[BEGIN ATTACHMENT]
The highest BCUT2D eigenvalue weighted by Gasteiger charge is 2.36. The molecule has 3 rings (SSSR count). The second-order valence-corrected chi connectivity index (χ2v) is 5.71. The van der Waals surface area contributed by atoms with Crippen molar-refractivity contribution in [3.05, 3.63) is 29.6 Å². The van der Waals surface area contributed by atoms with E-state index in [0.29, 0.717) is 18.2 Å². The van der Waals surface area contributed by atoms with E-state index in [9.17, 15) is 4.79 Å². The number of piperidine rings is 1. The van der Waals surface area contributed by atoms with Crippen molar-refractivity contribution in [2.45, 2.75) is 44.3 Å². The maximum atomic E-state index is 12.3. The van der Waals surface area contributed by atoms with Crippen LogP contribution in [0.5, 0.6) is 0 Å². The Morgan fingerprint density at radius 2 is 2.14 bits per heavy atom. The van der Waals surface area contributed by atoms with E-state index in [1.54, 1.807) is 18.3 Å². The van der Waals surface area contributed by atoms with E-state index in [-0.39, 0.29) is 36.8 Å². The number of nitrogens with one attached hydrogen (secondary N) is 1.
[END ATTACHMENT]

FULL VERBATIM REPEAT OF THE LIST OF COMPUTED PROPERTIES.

The highest BCUT2D eigenvalue weighted by Gasteiger charge is 2.36. The molecule has 3 rings (SSSR count). The second-order valence-corrected chi connectivity index (χ2v) is 5.71. The van der Waals surface area contributed by atoms with Crippen molar-refractivity contribution in [3.05, 3.63) is 29.6 Å². The van der Waals surface area contributed by atoms with E-state index in [0.29, 0.717) is 18.2 Å². The van der Waals surface area contributed by atoms with E-state index in [9.17, 15) is 4.79 Å². The number of piperidine rings is 1. The van der Waals surface area contributed by atoms with Crippen molar-refractivity contribution in [2.45, 2.75) is 44.3 Å². The maximum atomic E-state index is 12.3. The van der Waals surface area contributed by atoms with Crippen LogP contribution in [0.5, 0.6) is 0 Å². The Morgan fingerprint density at radius 2 is 2.14 bits per heavy atom. The van der Waals surface area contributed by atoms with E-state index in [1.54, 1.807) is 18.3 Å². The van der Waals surface area contributed by atoms with E-state index in [-0.39, 0.29) is 36.8 Å². The number of nitrogens with one attached hydrogen (secondary N) is 1.